Although the living conditions weren’t the best, being in command of an artillery battery was still a dream come true, except there was a dark side. During my first night as Charlie Battery commander, while asleep on my cot in my sandbagged hootch, I had an unusually vivid dream of a cat sitting on my chest, tickling my face and neck with its whiskers. But I awoke to a nightmarish reality—staring into the beady red eyes of a huge rat on my chest! I reflexively struck out and knocked the creature off me, but that only seemed to annoy it. Hitting the floor, the rat quickly recovered and, as it appeared in my not-quite-fully-awake state, was preparing a counterattack! I fumbled in the dark in unfamiliar surroundings before finally grabbing my M1911A1 .45-caliber pistol from under my pillow, chambering a round and pointing it toward the monster. Luckily, I woke up enough to realize what was happening—and what could happen! I judiciously flicked on the pistol’s thumb safety.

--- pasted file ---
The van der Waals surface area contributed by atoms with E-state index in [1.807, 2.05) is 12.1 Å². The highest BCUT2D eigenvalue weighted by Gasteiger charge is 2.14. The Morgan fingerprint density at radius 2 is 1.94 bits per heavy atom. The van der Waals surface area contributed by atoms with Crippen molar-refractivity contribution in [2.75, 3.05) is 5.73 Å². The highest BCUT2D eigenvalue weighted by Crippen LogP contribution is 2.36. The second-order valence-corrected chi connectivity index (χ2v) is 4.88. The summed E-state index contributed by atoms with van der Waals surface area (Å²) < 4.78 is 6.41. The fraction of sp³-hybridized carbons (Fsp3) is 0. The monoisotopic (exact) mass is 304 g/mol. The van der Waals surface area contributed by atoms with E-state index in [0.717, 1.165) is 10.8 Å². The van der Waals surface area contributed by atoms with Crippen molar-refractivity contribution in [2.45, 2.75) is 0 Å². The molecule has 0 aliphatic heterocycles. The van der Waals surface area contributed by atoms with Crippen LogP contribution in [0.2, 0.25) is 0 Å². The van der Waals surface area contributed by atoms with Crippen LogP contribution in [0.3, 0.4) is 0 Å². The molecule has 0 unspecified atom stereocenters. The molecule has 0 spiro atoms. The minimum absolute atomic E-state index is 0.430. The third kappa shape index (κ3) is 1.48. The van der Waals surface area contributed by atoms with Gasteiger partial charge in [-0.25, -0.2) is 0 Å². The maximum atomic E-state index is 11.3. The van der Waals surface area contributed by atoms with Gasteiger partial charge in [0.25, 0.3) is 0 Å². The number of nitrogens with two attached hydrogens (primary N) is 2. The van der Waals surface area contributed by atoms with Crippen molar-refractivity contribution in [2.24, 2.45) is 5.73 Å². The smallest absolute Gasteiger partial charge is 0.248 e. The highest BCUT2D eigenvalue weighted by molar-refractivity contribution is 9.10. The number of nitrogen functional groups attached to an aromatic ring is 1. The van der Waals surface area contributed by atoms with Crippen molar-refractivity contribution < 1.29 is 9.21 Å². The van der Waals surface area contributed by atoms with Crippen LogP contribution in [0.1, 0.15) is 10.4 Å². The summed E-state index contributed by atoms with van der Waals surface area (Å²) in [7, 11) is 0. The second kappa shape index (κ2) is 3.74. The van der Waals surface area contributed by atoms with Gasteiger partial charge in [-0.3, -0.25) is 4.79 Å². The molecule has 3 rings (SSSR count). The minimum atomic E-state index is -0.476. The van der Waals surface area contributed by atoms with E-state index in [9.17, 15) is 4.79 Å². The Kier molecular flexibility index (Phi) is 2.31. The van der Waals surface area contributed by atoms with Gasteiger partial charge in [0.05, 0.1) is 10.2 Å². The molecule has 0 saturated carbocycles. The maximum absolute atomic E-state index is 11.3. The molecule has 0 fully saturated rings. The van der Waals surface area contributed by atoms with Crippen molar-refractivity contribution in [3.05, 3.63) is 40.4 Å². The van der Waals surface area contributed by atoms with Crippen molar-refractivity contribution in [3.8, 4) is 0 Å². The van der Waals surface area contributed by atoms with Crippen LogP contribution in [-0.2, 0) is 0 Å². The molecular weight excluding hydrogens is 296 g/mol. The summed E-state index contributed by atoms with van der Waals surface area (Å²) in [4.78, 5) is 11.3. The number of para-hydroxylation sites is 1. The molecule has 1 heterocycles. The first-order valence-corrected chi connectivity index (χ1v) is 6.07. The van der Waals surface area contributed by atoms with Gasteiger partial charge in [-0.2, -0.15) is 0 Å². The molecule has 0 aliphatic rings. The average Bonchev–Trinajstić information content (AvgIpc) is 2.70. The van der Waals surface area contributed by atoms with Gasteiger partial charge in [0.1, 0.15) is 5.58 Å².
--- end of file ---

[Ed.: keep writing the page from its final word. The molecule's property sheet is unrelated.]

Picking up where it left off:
Had I actually pulled the trigger and fired a heavy .230-grain round from one of the world’s most powerful handguns inside our claustrophobically small sandbagged quarters, I could have endangered my sleeping hootch-mate, who was my battery executive officer, and most likely deafened both of us in the process. My “lesson learned” that night: A .45-caliber pistol is definitely not the weapon of choice for eradicating rats.